And here we are, almost due to pop and no blog posts for an age. I have revamped the design of my website, you may have noticed, which is still work in progress and today I thought it about time I committed at least a few words to the blog to show some willing. And my intention to blog on from here on in.

So, what else can I tell you? I can say that my MA in Online Journalism at BCU (see projects tab above) has been put on hold for a year – wrapping up work, moving house AND completing a challenging MA asssignment just before Christmas proved a little too much to take on when heavily pregnant and I decided to delay. Semi gutted about it but it’s the right decision; if you’re going to do things, do them properly. And it’s hard to work late into the evening when you’re fat, sore and struggle to stake awake past 9pm.

I’m also, as referenced above, a home owner. Having been on the rental market (happily so) for a good five or so years, we decided to grow up and buy. This was triggered by a few things – the prospect of being parents made us want a bit more security and the ability to drill holes in walls without losing a deposit; we found a lovely Victorian terrace we actually wanted to own and put our stamp on; our rental was too big and I don’t want to spend my maternity leave cleaning; and the fact that our mortgage is actually a lot cheaper than our last rental. I love where we live and look forward to starting our family here.

So, what’s next? Well, tomorrow’s challenge will be trying to walk the dog in frost and snow while trying to stay upright. My bulging belly throws me off kilter and while hubby would prefer me to stay home, I have a clingy cocker spaniel (who uses my tummy as a cushion) to keep fit. After that, I plan to sneeze and pop out my first born who will sleep through the night, never cry and provide the family with hours of endless joy while I continue to hone my online skills and find time for coffee and cake with friends. I have plans to ensure the old grey matter stays in tact by learning some new online tricks, helping hubby with his web design business and blogging. Yes, I said blogging, so watch this space.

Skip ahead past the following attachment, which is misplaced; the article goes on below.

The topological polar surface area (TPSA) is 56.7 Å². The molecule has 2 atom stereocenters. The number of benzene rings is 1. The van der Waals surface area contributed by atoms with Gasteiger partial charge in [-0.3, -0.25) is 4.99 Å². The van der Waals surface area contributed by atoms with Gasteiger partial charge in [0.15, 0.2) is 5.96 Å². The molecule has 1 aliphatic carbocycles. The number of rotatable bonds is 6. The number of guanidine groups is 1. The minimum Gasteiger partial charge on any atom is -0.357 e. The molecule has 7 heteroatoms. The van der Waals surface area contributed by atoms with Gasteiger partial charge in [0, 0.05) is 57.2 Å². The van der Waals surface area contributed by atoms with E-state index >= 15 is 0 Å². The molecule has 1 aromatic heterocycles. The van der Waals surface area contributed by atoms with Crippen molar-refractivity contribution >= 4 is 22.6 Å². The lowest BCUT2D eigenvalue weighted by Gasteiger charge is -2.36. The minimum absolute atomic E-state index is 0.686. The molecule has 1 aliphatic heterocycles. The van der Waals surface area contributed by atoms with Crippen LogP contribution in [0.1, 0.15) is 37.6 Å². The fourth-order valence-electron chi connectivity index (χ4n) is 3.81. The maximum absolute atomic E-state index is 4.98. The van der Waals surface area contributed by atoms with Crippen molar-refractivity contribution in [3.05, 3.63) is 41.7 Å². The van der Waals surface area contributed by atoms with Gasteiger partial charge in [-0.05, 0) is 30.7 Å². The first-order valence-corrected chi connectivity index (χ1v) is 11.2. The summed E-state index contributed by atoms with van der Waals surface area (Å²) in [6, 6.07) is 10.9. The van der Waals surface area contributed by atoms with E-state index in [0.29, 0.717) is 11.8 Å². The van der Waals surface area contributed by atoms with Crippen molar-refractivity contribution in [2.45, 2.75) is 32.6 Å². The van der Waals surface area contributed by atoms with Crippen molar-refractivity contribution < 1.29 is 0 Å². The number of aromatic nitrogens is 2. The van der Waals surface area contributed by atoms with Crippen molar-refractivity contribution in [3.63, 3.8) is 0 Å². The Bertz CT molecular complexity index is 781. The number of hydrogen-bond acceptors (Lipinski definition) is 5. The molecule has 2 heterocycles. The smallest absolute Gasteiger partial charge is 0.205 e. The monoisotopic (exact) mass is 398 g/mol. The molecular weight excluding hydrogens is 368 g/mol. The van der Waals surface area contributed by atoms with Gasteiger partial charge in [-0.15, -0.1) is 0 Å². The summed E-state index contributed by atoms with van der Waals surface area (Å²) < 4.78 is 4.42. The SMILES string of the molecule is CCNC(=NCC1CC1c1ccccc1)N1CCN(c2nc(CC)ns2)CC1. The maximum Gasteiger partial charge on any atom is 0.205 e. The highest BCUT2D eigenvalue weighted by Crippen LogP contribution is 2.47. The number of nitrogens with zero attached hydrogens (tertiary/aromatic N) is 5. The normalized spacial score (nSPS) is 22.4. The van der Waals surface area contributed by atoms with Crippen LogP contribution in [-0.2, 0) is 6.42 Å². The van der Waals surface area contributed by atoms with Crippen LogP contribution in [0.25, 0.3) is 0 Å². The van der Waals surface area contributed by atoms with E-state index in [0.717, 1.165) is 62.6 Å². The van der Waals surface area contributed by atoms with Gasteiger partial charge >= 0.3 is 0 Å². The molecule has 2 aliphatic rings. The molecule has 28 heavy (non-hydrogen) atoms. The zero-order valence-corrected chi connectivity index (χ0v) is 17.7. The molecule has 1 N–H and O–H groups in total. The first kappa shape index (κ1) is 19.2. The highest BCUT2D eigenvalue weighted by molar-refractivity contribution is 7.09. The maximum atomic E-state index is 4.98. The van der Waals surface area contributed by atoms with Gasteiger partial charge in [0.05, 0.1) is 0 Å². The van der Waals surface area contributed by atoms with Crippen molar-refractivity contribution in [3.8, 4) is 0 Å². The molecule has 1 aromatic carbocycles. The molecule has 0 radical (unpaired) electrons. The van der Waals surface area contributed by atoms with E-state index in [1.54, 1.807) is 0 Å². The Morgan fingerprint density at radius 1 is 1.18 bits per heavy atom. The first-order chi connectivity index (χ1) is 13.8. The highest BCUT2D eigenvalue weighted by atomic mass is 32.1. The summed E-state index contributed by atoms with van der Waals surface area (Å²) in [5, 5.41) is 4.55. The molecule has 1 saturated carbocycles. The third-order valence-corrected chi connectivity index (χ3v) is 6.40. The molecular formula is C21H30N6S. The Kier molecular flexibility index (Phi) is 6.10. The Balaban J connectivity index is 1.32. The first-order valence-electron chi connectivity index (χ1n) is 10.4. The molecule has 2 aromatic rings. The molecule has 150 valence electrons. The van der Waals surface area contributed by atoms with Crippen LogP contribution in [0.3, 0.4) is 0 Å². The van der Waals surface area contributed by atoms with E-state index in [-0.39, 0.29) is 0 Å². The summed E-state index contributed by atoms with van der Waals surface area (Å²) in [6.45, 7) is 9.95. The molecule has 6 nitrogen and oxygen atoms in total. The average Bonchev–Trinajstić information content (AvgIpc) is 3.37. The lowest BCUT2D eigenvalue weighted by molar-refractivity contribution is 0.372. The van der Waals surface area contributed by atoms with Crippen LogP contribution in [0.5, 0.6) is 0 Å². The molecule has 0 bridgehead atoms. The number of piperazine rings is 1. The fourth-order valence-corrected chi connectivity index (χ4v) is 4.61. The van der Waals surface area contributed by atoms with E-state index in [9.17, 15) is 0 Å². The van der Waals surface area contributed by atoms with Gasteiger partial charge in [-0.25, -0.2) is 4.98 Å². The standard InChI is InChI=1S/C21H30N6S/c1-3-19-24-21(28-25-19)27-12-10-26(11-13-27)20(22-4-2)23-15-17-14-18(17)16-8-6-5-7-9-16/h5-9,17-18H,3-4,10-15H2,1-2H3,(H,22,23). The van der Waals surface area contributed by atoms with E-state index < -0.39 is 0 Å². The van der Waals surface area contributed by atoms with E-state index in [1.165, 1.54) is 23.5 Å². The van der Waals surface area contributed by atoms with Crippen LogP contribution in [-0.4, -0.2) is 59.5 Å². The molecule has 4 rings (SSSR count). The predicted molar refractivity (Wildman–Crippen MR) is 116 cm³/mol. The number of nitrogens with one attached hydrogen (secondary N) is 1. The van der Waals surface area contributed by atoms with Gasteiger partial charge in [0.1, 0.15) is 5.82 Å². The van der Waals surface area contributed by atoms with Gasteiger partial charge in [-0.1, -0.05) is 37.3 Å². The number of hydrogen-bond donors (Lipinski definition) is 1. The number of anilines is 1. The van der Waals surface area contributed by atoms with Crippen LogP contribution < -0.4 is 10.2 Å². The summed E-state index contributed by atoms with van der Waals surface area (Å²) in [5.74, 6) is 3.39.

The bit about sneezing out a baby (I may well be in denial about pain/sleep deprivation and the practical elements of parenting) may be a tad unrealistic but I live in hope.

So, that’s it from me – for now.

Food, Just stuff, Life in general

Loving that frugal feeling


I love the word thrifty and am a big fan of Mrs Thrifty’s blog: she offers top tips on saving money and spending wisely. This is not something, until recently, that hubby and I have been good at.

We’ve always chosen the quick/easy/lazy option and that often means waste and expense. Take, for example, the amount of food we throw away because it rots before we get around to eating it. Then we complain we have nothing much to eat and splurge on a take-away. Lose-lose.

I’m not keen on clutter either, although it always seems to gather somewhere – why do men open letters then put them back in the envelope before sticking them in a drawer!! – and I probably have hundreds of tealight holders thanks to my addiction to GU puddings that come in those little glass dishes.

Usually we’d take the quick route and stick our clutter a bin bag every once in a while and leave it for the binmen to deal with. But on discovering our more frugal side, we’ve discovered a better way.

People shop in the dark at 5am – can you believe it!

A few weeks ago I did a car boot sale. Yes, it meant getting up at 4.30am – why the hell to they start at 5am when it’s pitch black!? – and standing in the cold for a good seven hours, but me and my mate Angie (hubby point blank refused to help on this one) had a laugh and made almost £200 between us. Mostly for selling junk! And can you believe people shop at car boots at 5am with torches on their heads!? That’s dedicated bargain hunting for ya.